Classroom Instruction and Teacher Training for Gifted Students from Diverse Populations

Every student has the right to learn something new every day, although, unfortunately we know that too many advanced students are simply marking time in the classroom until new material is presented to them.  Worse, many underrepresented gifted students -- those who are limited English proficient, disabled, or from minority or low-income backgrounds -- have not been identified for advanced learner services or are in schools where no advanced classes or gifted education services are available, and where classroom teachers have not been trained to meet their needs.  In practice, most gifted and talented students spend the majority of their time in the regular classroom. Therefore, it is imperative that schools and districts account for this reality in their instructional and professional development planning. 

Four practices to promote equitable access and school success for underrepresented gifted students

  • Develop culturally sensitive identification protocols
  • Ensure early and continuous access to high-end curriculum for talent development
  • Provide essential supports, including helping students develop psycho-social strategies
  • Establish effective home, school and community connections

Download the full NAGC position statement on Identifying and Serving Culturally & Linguistically Diverse Gifted Students

Read more about identification practices with diverse learners.

Read best educational practices with low-income, high-ability students

Read Expanding the View of Giftedness in a special issue of AASA's School Administrator magazine.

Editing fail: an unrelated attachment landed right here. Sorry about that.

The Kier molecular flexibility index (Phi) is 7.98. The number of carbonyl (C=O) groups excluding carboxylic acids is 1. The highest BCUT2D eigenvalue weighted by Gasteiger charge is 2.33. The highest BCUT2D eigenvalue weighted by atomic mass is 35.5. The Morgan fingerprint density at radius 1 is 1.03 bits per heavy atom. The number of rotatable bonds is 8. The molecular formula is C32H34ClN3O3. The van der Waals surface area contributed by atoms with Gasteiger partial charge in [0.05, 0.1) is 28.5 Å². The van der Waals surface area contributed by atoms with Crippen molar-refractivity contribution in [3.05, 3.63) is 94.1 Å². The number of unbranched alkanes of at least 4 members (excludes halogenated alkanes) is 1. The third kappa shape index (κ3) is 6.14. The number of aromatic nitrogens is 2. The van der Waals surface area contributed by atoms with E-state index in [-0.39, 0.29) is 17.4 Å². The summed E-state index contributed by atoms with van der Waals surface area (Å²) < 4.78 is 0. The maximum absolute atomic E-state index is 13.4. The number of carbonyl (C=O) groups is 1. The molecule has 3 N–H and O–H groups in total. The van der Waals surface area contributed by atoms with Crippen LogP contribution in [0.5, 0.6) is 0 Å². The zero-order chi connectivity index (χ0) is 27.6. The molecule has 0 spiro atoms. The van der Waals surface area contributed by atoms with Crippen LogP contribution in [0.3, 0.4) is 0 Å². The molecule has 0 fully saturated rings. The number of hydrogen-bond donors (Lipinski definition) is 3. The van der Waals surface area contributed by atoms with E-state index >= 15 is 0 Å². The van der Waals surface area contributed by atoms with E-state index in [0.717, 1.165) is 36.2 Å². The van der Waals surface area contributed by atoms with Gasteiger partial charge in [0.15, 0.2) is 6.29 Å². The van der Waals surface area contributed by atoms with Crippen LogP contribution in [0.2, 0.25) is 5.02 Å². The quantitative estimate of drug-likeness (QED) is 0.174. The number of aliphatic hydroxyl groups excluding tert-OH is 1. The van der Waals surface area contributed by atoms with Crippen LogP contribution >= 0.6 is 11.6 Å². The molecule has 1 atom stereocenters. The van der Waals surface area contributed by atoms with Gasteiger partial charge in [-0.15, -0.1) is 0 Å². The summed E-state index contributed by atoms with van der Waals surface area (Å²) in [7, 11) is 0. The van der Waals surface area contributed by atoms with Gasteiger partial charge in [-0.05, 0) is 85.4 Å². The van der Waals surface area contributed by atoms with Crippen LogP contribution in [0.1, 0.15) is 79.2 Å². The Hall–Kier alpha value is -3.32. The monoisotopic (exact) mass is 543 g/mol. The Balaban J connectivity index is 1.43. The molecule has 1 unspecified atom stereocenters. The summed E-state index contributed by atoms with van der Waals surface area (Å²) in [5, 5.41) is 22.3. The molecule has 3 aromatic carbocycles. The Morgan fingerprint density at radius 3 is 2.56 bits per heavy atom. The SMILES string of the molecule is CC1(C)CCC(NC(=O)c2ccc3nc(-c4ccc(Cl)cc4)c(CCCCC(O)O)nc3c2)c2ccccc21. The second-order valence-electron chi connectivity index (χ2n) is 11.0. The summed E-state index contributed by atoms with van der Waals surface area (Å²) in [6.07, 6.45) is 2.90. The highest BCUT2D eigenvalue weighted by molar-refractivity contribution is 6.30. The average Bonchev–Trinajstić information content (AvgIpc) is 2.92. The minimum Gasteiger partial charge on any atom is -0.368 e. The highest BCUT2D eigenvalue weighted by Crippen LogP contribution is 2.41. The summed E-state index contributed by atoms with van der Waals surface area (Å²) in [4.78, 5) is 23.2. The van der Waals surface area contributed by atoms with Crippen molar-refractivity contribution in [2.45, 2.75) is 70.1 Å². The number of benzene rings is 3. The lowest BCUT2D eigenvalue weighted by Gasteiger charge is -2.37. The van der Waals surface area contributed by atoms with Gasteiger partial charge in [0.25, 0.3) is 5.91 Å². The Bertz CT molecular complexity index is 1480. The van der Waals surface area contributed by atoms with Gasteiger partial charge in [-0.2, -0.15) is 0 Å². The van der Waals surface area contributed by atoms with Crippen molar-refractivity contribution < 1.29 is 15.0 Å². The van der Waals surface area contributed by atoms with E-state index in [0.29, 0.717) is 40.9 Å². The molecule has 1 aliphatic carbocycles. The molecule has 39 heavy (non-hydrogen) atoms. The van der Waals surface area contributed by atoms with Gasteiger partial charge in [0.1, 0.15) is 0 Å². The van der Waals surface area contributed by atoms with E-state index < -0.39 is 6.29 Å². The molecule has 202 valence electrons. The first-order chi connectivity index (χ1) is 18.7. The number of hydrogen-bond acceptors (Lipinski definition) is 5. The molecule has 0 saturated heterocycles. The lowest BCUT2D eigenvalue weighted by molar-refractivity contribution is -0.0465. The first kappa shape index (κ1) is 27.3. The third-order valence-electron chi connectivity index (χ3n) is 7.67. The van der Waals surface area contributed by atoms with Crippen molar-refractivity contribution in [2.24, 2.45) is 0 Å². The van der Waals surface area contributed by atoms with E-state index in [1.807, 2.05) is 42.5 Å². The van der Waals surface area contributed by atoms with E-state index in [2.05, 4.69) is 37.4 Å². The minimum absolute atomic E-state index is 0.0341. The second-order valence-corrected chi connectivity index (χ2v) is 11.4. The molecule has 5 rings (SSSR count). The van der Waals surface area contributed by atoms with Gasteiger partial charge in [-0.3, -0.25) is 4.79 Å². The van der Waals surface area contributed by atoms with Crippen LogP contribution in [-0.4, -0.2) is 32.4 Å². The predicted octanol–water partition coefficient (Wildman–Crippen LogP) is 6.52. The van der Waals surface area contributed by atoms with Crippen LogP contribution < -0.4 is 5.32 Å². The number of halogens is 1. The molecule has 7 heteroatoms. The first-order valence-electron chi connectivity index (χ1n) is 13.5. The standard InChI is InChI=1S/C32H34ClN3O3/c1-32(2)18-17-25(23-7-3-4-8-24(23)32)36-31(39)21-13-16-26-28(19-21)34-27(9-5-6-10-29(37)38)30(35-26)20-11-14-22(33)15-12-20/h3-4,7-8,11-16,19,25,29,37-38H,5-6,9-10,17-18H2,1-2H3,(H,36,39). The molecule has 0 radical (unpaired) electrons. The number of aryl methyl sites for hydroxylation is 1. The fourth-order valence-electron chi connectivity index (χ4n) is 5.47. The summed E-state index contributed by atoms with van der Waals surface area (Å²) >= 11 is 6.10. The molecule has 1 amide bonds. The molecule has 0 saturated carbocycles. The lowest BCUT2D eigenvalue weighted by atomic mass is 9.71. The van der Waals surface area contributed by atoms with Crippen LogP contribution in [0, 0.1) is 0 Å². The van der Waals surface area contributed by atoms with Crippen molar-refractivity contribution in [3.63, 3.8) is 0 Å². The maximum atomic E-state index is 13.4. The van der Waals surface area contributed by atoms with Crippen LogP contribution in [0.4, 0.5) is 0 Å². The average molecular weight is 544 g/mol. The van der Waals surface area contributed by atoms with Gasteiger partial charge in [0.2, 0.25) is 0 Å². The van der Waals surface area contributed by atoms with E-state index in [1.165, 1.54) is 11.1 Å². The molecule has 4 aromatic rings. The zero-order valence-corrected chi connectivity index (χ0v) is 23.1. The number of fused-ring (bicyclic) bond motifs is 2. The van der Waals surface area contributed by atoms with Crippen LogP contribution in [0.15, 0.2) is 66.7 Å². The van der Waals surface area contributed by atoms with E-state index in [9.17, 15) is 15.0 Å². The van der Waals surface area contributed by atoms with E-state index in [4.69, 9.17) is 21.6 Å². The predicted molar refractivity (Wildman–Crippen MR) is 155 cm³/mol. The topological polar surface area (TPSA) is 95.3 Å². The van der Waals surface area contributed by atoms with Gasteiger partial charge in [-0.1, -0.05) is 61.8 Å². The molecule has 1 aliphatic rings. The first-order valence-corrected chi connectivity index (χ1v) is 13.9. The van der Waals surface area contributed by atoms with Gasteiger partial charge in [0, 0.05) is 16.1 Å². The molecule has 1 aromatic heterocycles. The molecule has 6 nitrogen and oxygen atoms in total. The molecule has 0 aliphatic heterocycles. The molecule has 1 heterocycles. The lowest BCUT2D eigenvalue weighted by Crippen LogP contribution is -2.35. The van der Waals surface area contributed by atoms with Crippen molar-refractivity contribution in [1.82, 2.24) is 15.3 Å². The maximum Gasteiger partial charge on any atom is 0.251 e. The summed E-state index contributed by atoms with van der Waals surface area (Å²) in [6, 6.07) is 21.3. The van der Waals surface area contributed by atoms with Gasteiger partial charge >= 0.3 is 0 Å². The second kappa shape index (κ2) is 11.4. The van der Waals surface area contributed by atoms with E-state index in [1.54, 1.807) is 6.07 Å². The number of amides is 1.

Teacher Training 

Because high ability and high achieving students are typically served in the regular classroom, it is critical that all teachers be trained to recognize and meet the needs of advanced students so that they may respond to individual student strengths and make referrals for further assessment where appropriate.  It is also critical that school- or district-level staff with expertise in gifted and talented education be available to support regular classroom teachers in this work.

To develop the skills, identify advanced students from underserved populations and to create a learning environment that supports their needs, teachers and other school leaders need regular professional development that addresses the following

  • Learning characteristics and behaviors of underrepresented gifted populations
  • Awareness of cultural differences
  • Children with multiple exceptionalities
  • Developing positive peer culture in the classroom and school
  • Equitable and nonbiased assessments

Explore gifted education practices that that have been shown to increase student achievement.